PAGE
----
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Cardiology Research and Practice
Volume 2014 (2014), Article ID 832421, 9 pages
Research Article

The Prevalence of Cardiovascular Disease Risk Factors among Employees in the Kingdom of Bahrain between October 2010 and March 2011: A Cross-Sectional Study from a Workplace Health Campaign

1Consultant Family Physician-, NCD Unit-, Public Health Directorate, Ministry of Health, Manama, Bahrain
2Department of Cardiovascular Medicine (NHLI), Imperial College London, South Kensington Campus, London SW7 2AZ, UK
3Consultant Family Physician/Public Health Directorate, Head of Noncommunicable Disease Unit, Ministry of Health, Manama, Bahrain
4The International Center for Circulatory Health, National Heart and Lung Institute, Imperial College London, St. Mary’s Hospital, Praed Street, London W2 1NY, UK
5Imperial College Healthcare NHS Trust, St. Mary’s Hospital, Praed Street, London W2 1NY, UK

Received 22 January 2014; Revised 7 April 2014; Accepted 26 May 2014; Published 6 July 2014

Academic Editor: Frans Leenen

Copyright © 2014 Ameera Ali AL-Nooh et al. This is an open access article distributed under the Creative Commons Attribution License, which permits unrestricted use, distribution, and reproduction in any medium, provided the original work is properly cited.


Background. High prevalence of CVD risk factors has been reported in Bahrain. Objective. This study aims to estimate the CVD risk factors prevalence among government employees in Bahrain. Design. A cross-sectional study design. Setting. Different government workplaces in Bahrain. Method. Data was collected from 1139 employees between October 2010 and March 2011 through interviews, including physical measurements, patient blood testing, and expired carbon monoxide (CO) levels as particles per million (ppm) for smokers. A summary of composite CVD risk factors was identified. Results. The following overall prevalence rates were reported: overweight and obesity 78.4% and reported hypertension 36.9% (included both those who were on and not on treatments), with an estimated prevalence of 21.6% for measured systolic blood pressure (Sbp) ≥ 140 mmHg and 23.3% for diastolic blood pressure (dbp) ≥90 mmHg. The prevalence of total cholesterol levels ≥5.2 mmol/dl was 24.2% and LDL levels >3.3 mmol/dl 10.8%. Prevalence of HDL-C levels (≤1.03 mmol/dl) was 47.55% and (≥1.5 mmol/dl) in 12.31%. The low HDL level (<1.03 mmol/dl) among males was 64.1%, while it was 26.6% among females. Half the participants (50.8%) do not engage in any type of physical activity. Moreover, 24.3% were not eating daily servings of fruits and vegetables. About 16.1% of them were current smokers. The majority of the participants (95.35%) had either no or less than 3 CVD risk factors. Only 4.65% had 3–5 risk factors. Conclusions. Among the employees in Bahrain, the high CVD risk factors prevalence is evident. CVD risk factors prevention and control are a priority.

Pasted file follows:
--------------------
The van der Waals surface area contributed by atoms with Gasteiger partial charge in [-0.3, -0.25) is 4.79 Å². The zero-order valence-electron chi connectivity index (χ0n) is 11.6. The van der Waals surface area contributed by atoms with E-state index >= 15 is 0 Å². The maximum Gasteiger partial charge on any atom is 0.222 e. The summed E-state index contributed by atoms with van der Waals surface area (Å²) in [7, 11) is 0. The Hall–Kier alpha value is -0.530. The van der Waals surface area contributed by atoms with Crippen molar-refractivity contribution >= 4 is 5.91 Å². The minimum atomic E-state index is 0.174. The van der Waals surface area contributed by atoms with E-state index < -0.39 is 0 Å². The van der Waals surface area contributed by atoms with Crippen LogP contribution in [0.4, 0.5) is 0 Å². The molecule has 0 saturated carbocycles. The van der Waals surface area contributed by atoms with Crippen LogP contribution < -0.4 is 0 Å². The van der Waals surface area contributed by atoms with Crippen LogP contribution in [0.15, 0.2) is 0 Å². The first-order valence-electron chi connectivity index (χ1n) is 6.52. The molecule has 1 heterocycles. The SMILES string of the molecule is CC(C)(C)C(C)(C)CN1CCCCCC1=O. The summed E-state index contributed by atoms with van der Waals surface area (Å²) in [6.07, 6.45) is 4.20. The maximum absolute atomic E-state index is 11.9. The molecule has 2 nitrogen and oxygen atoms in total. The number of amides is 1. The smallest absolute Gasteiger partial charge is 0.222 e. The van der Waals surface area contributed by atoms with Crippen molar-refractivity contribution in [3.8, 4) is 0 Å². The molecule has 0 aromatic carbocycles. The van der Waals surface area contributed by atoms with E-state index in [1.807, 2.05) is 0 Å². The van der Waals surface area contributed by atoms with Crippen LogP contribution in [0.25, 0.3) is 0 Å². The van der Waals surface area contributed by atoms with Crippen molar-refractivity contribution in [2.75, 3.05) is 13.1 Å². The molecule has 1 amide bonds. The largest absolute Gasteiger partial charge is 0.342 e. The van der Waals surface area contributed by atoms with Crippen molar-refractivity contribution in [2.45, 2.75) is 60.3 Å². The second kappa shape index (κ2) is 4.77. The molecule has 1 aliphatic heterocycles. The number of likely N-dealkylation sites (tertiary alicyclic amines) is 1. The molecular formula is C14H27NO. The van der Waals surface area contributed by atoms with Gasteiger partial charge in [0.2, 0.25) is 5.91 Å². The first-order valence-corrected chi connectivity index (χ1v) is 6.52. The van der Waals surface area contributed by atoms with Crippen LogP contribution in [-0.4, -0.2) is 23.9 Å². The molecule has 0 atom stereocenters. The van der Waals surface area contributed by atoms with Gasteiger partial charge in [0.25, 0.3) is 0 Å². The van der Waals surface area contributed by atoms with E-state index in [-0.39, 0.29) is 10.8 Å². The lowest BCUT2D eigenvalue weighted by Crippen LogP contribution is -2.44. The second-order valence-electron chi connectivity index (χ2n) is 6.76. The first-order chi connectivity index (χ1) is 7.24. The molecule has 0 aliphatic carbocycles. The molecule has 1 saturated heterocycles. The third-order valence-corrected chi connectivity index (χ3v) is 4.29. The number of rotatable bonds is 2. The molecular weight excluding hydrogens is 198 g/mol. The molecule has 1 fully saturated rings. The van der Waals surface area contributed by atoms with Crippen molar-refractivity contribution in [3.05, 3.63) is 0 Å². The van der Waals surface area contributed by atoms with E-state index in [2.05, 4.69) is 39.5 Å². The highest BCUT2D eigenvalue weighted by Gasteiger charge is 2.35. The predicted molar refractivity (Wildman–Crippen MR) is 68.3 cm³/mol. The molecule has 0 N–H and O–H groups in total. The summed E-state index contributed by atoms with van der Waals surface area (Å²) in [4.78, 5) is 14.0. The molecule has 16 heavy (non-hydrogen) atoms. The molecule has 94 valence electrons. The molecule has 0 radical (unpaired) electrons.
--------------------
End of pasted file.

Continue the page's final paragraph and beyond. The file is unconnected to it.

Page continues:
1. Introduction

Cardiovascular disease (CVD) is the leading cause of death among the noncommunicable diseases (NCDs). By reducing the prevalence of behavioral (CVD) risk factors (tobacco use, unhealthy diet, physical inactivity, and harmful use of alcohol), a large percentage of CVDs and other NCDs can be prevented [1]. NCDs are major causes of morbidity and mortality in Bahrain. Out of the 2388 total deaths reported in 2010, 379 (16%) were due to circulatory diseases [2].

According to the National NCD Risk Factors Survey in 2007, the prevalence of diabetes mellitus (DM) was 14.3%, hypertension (HTN) was 38.2%, and high cholesterol level was 40.6%. In addition, the overall prevalence of obesity was 36.3% and 32.9% overweight. Furthermore, 62% reported daily intake of vegetables, while only 49.6% reported daily intake of fruits. Around 57.1% reported that they do not engage in any physical activity at leisure time. Finally, the overall prevalence of smoking was found to be 19.9% (AL Sayyad J., MOH, Bahrain, 2010).

The majority of the epidemiological studies from the region were descriptive and among samples of subjects or volunteers from the general population with little emphasis on the workers in their workplaces. The employees in any community represent the main workforce and their quality of life, health awareness, and adoption of healthy behaviors reflect on the overall productivity, economic growth, and the disease burden. Regardless of the study sample, the overall prevalence of CVD risk factors is high and primary and secondary preventions and interventions are vital.

In a cross-sectional study done in Iran about CVD risk factors, the overall prevalence of overweight among men was 36.6% and 35.9% among women. 11.2% of men and 28.1% of women were obese. The mean BMI, waist circumference (WC), and waist hip ratio increased with age up to 65 years. The total serum cholesterol (TC), triglycerides (TG), and 2-hour postload plasma glucose increased with BMI and WC in both sexes [3]. Another cross-sectional study which was conducted in Kuwait to assess the prevalence of major CVD risk factors showed obesity prevalence of 44% (Obesity was defined as a body mass index (BMI) of 30 kilogram per square meters or greater). About 38% had TC of more than the acceptable levels [4]. A cross-sectional community based study on established CVD risk factors carried in AL-Ain City, UAE, using Framingham risk scores for risk assessment, found 28.4% to have a score of >20%, 23.3% had DM, 20.8% HTN, 37.3% obesity, 22.7% metabolic syndrome, and 19.6% of male smoked. Coronary heart disease was reported in 2.4%. Lipid profile was abnormal in 64% of the males, and in 53% of the females, mostly due to LDL, or high TG level [5].